Cory Doctorow is doing the rounds for his new book at the moment. But because he’s Cory, he’s not just phoning it in, or parroting the same lines.
Take this interview in Jacobin, for example. Yes, he’s talking about why he decided to write a story about crypto, but he’s so well informed about this stuff on a technical level that it’s a joy to read the way he explains things.
There’s this kind of performative complexity in a lot of the wickedness in our world — things are made complex so they’ll be hard to understand. The pretense is they’re hard to understand because they’re intrinsically complex. And there’s a term in the finance sector for this, which is “MEGO:” My Eyes Glaze Over. It’s a trick.
A lot of the crypto stuff starts with what a sleight-of-hand artist would do. “Alright, we know that cryptography works and can keep secrets and we know that money is just an agreement among people to treat something as valuable. What if we could use that secrecy when processing payments and in so doing prevent governments from interrupting payments?”
After this setup, the con artist can get the mark to pick his or her poison: “It will stop big government from interfering with the free market” or “It will stop US hegemony from interdicting individuals who are hostile to American interests in other countries and allow them to make transactions” or “It will let you send money to dissident whistleblowers who are being blocked by Visa and American Express.” These are all applications that, depending on the mark’s political views, will affirm the rightness of the endeavor. The mark will think, that is a totally legitimate application.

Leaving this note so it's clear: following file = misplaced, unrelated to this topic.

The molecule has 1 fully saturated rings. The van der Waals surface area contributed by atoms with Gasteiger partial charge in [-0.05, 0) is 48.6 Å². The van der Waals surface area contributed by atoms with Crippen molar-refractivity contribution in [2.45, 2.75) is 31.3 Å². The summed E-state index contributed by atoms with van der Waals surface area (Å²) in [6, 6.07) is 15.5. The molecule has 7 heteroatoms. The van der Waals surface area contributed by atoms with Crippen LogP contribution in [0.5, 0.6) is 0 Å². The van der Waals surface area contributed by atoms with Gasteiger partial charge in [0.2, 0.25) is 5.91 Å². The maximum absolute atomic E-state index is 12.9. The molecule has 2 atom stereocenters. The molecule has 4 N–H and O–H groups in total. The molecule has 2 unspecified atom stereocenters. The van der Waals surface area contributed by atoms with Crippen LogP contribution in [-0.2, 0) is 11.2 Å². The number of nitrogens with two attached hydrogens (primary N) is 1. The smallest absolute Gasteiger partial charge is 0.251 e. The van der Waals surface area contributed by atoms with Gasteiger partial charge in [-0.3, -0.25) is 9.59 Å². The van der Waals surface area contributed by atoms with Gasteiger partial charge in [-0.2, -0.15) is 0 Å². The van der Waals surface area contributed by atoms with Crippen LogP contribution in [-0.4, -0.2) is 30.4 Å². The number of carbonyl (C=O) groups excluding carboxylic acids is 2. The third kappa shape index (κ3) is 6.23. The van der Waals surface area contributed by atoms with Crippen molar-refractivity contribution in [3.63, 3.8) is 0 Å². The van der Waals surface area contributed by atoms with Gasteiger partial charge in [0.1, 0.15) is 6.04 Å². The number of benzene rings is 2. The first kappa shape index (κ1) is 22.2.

It starts with a sleight of hand because all the premises that the mark is agreeing with are actually only sort of right. It’s a first approximation of right and there are a lot of devils in the details. And understanding those details requires a pretty sophisticated technical understanding.
Source: Cory Doctorow Explains Why Big Tech Is Making the Internet Terrible | Jacobin
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